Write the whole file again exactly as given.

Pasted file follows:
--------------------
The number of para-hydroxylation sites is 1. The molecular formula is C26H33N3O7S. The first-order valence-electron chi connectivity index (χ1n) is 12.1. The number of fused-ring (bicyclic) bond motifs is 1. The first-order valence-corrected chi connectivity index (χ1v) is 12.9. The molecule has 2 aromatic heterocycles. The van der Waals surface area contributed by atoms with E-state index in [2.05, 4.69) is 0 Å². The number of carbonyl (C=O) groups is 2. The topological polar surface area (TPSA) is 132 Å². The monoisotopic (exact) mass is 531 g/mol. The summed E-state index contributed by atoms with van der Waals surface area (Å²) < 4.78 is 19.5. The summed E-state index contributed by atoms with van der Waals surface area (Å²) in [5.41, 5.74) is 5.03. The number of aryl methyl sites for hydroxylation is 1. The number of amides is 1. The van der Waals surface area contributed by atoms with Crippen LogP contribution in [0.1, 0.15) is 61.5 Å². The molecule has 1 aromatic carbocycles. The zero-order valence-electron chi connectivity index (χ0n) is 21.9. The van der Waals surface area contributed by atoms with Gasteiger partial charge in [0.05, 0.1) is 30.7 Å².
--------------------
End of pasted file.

The number of para-hydroxylation sites is 1. The molecular formula is C26H33N3O7S. The first-order valence-electron chi connectivity index (χ1n) is 12.1. The number of fused-ring (bicyclic) bond motifs is 1. The first-order valence-corrected chi connectivity index (χ1v) is 12.9. The molecule has 2 aromatic heterocycles. The van der Waals surface area contributed by atoms with E-state index in [2.05, 4.69) is 0 Å². The number of carbonyl (C=O) groups is 2. The topological polar surface area (TPSA) is 132 Å². The monoisotopic (exact) mass is 531 g/mol. The summed E-state index contributed by atoms with van der Waals surface area (Å²) < 4.78 is 19.5. The summed E-state index contributed by atoms with van der Waals surface area (Å²) in [5.41, 5.74) is 5.03. The number of aryl methyl sites for hydroxylation is 1. The number of amides is 1. The van der Waals surface area contributed by atoms with Crippen LogP contribution in [0.1, 0.15) is 61.5 Å². The molecule has 1 aromatic carbocycles. The zero-order valence-electron chi connectivity index (χ0n) is 21.9. The van der Waals surface area contributed by atoms with Gasteiger partial charge in [0.05, 0.1) is 30.7 Å².